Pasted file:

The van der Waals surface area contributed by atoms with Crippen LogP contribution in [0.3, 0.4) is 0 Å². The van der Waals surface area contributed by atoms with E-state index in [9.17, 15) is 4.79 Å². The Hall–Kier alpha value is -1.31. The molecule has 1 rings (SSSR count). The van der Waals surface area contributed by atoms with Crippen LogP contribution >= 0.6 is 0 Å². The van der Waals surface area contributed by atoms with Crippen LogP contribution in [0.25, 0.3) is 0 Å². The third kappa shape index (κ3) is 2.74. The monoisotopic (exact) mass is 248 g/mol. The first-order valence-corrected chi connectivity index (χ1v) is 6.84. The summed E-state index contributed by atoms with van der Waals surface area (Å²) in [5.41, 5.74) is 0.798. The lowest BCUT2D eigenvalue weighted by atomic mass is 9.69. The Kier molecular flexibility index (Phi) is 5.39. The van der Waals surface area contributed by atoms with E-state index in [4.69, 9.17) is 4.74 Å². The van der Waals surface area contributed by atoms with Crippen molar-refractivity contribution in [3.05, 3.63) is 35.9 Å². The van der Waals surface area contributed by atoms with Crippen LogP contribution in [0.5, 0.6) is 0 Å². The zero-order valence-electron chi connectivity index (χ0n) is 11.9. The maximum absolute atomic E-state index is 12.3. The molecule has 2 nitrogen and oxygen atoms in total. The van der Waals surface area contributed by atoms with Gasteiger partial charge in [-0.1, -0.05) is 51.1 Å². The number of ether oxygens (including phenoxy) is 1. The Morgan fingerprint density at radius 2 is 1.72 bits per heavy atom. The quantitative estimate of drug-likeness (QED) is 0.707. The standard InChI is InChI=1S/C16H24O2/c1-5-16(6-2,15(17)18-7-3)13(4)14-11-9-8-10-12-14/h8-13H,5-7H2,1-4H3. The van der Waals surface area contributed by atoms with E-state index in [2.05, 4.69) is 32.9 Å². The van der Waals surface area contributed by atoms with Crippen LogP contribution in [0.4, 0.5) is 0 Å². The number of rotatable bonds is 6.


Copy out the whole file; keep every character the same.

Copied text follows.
The van der Waals surface area contributed by atoms with Crippen LogP contribution in [0.3, 0.4) is 0 Å². The van der Waals surface area contributed by atoms with E-state index in [9.17, 15) is 4.79 Å². The Hall–Kier alpha value is -1.31. The molecule has 1 rings (SSSR count). The van der Waals surface area contributed by atoms with Crippen LogP contribution >= 0.6 is 0 Å². The van der Waals surface area contributed by atoms with Crippen LogP contribution in [0.25, 0.3) is 0 Å². The third kappa shape index (κ3) is 2.74. The monoisotopic (exact) mass is 248 g/mol. The first-order valence-corrected chi connectivity index (χ1v) is 6.84. The summed E-state index contributed by atoms with van der Waals surface area (Å²) in [5.41, 5.74) is 0.798. The lowest BCUT2D eigenvalue weighted by atomic mass is 9.69. The Kier molecular flexibility index (Phi) is 5.39. The van der Waals surface area contributed by atoms with E-state index in [4.69, 9.17) is 4.74 Å². The van der Waals surface area contributed by atoms with Crippen molar-refractivity contribution in [3.05, 3.63) is 35.9 Å². The van der Waals surface area contributed by atoms with Crippen LogP contribution in [0.5, 0.6) is 0 Å². The zero-order valence-electron chi connectivity index (χ0n) is 11.9. The maximum absolute atomic E-state index is 12.3. The molecule has 2 nitrogen and oxygen atoms in total. The van der Waals surface area contributed by atoms with Gasteiger partial charge in [-0.1, -0.05) is 51.1 Å². The number of ether oxygens (including phenoxy) is 1. The Morgan fingerprint density at radius 2 is 1.72 bits per heavy atom. The quantitative estimate of drug-likeness (QED) is 0.707. The standard InChI is InChI=1S/C16H24O2/c1-5-16(6-2,15(17)18-7-3)13(4)14-11-9-8-10-12-14/h8-13H,5-7H2,1-4H3. The van der Waals surface area contributed by atoms with E-state index in [2.05, 4.69) is 32.9 Å². The van der Waals surface area contributed by atoms with Crippen LogP contribution in [0.4, 0.5) is 0 Å². The number of rotatable bonds is 6.